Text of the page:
The veil has long since fallen on cryptocurrencies: the essential thing about them is the fact that they are not money but speculative financial assets. To understand their success within the thousand speculative investment possibilities offered by today’s financial markets, we need to understand briefly what the technology on which they are based is like and what things it allows beyond the usual possibilities in “normal” speculative assets.
This post was originally published in Spanish in January 15th, 2018
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The main “novelty” of cryptocurrencies is that they work on a technology called blockchain which allows a record to be kept of who has what amount and who exchanges it with whom, without the need for an organization -company or bank- to centralize it. What’s more, the system itself issues new coins automatically as their use grows according to a function designed so that new supply is less than proportional to demand and therefore the price of each unit tends to rise.
The particularity of the kind of “distributed record” produced by the blockchain system is that each user keeps a complete and up-to-date copy of the transactions made with the currency… which makes any system based on it technologically very inefficient from several points of view:
Firstly, each user has to keep the complete history of the currency, secondly the checks to avoid manipulations in the transaction record are computationally complex… which means hours of specialized computers. When the volume of use grows, as in bitcoin, the energy consumption of these computers – the infamous “miners” – multiplies, slowing down transactions and increasing consumption. Today bitcoin “mining” consumes more electricity than 159 countries.
However blockchain is almost unanimously praised by consulting firms and banks because:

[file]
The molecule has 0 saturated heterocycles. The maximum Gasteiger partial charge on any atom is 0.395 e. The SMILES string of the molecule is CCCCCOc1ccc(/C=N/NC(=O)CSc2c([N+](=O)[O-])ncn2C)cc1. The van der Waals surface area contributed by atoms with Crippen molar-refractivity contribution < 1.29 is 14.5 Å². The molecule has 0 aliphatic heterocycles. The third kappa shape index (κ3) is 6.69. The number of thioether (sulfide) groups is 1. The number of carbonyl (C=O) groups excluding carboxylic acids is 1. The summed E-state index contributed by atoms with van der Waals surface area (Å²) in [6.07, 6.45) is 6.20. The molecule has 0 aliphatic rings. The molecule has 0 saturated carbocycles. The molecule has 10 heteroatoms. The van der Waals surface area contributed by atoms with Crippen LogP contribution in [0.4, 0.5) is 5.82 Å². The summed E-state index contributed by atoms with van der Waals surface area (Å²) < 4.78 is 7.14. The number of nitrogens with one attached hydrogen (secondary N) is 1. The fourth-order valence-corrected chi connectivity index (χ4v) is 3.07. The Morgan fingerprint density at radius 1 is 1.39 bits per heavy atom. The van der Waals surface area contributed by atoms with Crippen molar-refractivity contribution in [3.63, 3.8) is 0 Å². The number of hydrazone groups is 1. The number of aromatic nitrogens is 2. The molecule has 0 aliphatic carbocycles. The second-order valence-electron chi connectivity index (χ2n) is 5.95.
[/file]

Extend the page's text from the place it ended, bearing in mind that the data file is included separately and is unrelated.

- It allows them to create cryptocurrencies with which to organize virtual markets. To the extent that they become issuers of the currency, the profitability of creating the market is assured because they keep a part of the original stock that they can resell while benefiting from its appreciation.
- They eliminate exchange rate or default risks: to operate in such markets you have to start by buying currency, so, in fact, the operators finance the owner of the market.
- The market operations register is transparent for the agents: everyone can see it but no one can manipulate it.
- And at the same time it is opaque to the financial and regulatory system: one can perform a currency transfer almost instantaneously by the simple mechanism of buying cryptocurrencies with one currency and selling it in another, without going through clearing houses, regulatory authority controls or central banks. What’s more, if I want I can make the owners of the currency anonymous and their accounts and activities untraceable by anyone.
Blockchain was born in the Californian techno-libertarian environment, as a technological solution to the problem of creating an opaque currency, independent of state regulation and that would not devalue over time. In other words, a currency whose logic would be “as similar as possible to the gold standard” and which would also make it impossible for the states to follow the trail of illegal businesses, vindicated by anarcho-capitalism. The first currency thus created, with blockchain as its basis, was called bitcoin.
But unlike state-issued currencies, bitcoin had no economy underneath. No one collected their salary in bitcoins and no one shopped at the supermarket with them. Put another way: bitcoin is not money because it is a phenomenon off-center to the accumulation of capital and the exploitation of labor, i.e. it lacks a social character, it is not a tool for value extraction (=unpaid labor).
It was, at first, a hobby and a plaything of techno-fanatics and libertarian theorists. Until it became clear that it was a secure payment method for punishable or regulated activities. The first major online marketplace to use bitcoins was Silk Road, the eBay of drugs, and although it was shut down by the FBI and its founder tried and jailed, it became clear to everyone that what had “failed” was not the opacity of the currency, but the opacity of the website.
From that moment on, bitcoin became an increasingly widespread way of bypassing exchange regulations in countries like Venezuela or Argentina, of circumventing the impossibility of making direct payments in countries under international sanctions, of laundering money and, above all, of storing it.
Groups and organizations such as former Ukrainian president Yanukovich’s network redefined their operations to use bitcoins and cryptocurrencies in their money laundering and arms trading systems, turning the currency into the new global payment system for secret services, transnational mafias and clandestine groups.